it totally distorts and obfuscates where places are—but design writers point it out over and over as a “piece of great design,” while it’s not. it’s utterly useless, except to designers who like pretty spacing and clean surfaces. to the rest of us, it just gets us lost in manhattan.

  5. Echo chamber: Yes.

    Are logo contest sites actually damaging our craft: No, logos aren’t important at all. Which is why I can use existing logos with impunity even going so far as to pass other people’s work off as my own. And just making up pretty pictures and decorations that may or may not – or better still: COULD have something to do with the problem – rather than actually doing any work. So no, contests are great.

    Do ripoff fonts really devalue the typographic arts, or do they sometimes evolve the notion of what a letterform is and does – Again, no not all, because having a font with bad kerning and missing characters won’t pose a problem in prepress, and nobody will noice how crappy things look because our expectations are already low and we should probably let them go lower. Rip-off fonts have no impact on the designers and publishers of originals at all, so I’d say go ahead and rip-off all you want.

    Yeah, I see your point. Totally unfounded assumptions about design. What the hell have we been thinking all this time? PS I know you won’t mind me remixing your work, but could you make sure that it’s okay with your clients? I don’t want you to be surprised when I told them you said it was okay to use your stuff. Thanks for doing my work for me, I appreciate it.

  6. I’m afraid to answer any of these questions truthfully. But I would like to ask one of my own, and that is: am I really seeing primes instead of apostrophes on a design blog?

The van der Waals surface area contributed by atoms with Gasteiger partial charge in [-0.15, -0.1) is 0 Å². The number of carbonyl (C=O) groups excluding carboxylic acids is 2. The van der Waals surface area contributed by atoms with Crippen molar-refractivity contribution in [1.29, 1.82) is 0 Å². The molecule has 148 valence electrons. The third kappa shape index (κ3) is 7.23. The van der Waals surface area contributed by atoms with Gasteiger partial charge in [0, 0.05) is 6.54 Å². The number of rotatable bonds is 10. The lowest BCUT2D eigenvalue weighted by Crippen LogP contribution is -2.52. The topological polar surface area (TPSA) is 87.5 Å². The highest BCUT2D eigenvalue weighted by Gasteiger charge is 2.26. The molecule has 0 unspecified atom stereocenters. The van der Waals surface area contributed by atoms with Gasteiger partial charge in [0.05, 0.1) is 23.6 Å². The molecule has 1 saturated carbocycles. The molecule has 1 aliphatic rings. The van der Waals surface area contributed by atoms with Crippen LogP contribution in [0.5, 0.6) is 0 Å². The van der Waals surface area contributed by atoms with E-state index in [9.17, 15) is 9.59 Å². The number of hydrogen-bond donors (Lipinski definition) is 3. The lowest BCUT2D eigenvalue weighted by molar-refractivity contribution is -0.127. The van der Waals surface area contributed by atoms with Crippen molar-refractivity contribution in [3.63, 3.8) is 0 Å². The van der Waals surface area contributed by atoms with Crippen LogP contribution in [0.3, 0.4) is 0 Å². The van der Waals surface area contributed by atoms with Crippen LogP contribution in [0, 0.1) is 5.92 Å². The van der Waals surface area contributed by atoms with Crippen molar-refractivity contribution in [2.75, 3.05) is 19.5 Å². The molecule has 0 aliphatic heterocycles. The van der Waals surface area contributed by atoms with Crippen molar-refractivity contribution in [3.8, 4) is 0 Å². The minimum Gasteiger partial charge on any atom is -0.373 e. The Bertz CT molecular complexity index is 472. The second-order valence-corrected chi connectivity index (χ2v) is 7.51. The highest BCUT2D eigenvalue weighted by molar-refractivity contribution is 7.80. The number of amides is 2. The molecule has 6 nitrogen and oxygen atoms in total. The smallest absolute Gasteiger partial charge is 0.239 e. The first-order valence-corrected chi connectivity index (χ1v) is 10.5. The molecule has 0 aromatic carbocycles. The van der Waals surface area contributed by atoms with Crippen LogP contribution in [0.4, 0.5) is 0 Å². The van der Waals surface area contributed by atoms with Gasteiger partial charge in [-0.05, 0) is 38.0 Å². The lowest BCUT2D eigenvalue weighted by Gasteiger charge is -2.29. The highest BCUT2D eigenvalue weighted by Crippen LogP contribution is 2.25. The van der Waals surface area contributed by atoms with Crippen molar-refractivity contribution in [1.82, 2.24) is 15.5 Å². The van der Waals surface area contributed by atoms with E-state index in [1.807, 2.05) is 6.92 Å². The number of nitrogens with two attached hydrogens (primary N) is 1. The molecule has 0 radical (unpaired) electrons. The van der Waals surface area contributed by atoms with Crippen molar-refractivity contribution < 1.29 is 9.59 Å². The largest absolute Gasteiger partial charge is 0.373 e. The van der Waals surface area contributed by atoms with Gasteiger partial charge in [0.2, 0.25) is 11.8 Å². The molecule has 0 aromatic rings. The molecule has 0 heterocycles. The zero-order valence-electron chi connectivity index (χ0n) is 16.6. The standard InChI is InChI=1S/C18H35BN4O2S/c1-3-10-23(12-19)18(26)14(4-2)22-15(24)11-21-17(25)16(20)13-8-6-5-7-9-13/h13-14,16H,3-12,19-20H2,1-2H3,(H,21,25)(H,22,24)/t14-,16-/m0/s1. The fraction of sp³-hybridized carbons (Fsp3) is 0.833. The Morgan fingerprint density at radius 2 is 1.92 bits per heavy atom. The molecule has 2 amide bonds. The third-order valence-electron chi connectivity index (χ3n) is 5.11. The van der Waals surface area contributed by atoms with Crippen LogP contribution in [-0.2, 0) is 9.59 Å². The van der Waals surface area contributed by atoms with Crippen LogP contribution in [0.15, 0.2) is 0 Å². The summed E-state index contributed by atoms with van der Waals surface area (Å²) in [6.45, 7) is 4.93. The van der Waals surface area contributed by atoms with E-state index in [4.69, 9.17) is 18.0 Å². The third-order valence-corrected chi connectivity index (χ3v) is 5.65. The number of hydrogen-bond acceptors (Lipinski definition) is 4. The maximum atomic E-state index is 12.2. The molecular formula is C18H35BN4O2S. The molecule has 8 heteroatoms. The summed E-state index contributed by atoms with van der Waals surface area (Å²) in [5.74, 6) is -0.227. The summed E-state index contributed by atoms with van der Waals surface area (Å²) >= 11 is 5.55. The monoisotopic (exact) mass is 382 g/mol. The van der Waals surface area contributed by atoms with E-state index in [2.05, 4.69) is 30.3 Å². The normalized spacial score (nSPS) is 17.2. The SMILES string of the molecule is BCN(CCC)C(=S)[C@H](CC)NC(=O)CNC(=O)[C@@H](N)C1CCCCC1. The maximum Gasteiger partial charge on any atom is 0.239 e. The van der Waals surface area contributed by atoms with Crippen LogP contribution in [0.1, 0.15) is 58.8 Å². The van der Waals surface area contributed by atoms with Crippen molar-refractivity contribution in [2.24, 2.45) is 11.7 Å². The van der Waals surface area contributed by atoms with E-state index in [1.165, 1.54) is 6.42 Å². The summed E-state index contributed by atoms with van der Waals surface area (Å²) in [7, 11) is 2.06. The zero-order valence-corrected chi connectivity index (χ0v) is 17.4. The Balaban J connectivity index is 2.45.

7. Hi,

    good post. I am the person that told shopsanity that their logo was a ripoff from Shutterstock and another site. I have no beef with them, I just hate it when people crow about the value of crowdsourcing (we save 200K!)  and are completely naive about what they are getting for 1000 dollars vs the alleged 200K.

    The 200K (and more) they were quoted by more than one agency included immersion, several rounds of design and Brand Strategy. They paid for and got a logo. Did the logo convey a message? Yes, it did, but IMHO it conveyed the wrong message. They were calling it a “zen tree” I think I correctly named it Clown Vomit.

    Can an el chepo font and a piece of clipart convey a message as well as some handcrafted art and great typography… yes, of course. Can a kid right out of design school can nail it for 10% of what everyone else is charging? yep, sometimes. great artists have painted great art from shitty paint and bad tools, but I think most agree that when they can finally afford to, that it is a great joy to work with better materials and tools.

    After 16 years in this business, I’m not really surprised anymore that people are shocked that you have to pay real money for good design based on research and strategy. There is a surprising amount of fine tuning that happens to make things more appealing to consumers. A great case in point is the Dole logo. I know it was here for several years and then at Landor and I know really excellent typographers worked on it in both shops for countless hours… it’s crazy. But the more successful your brand, the more you have to keep tweaking it to keep people interested. 

    The biggest bummer about graphic design is that it’s a mostly thankless job with an extremely high burnout rate. This is probably what drives peopel to cut corners, especially when clients don’t want to pay. 

  8. Pingback: Imprint Magazine

  9. I’ve always believed that your leading assertion is correct, that design is an echo chamber. But that doesn’t mean there’s a yes or no answer to this question, necessarily. The echo chamber produces a lot of noise relative to signal, that’s for sure, but the signal is valuable—and not just to designers, but to industry and culture, too.

    Regarding your more specific questions about contest, I suspect that the answer is, yes, they’re prying open this question about value, and that’s what makes people nervous. It’s not pretty, but it’s progress.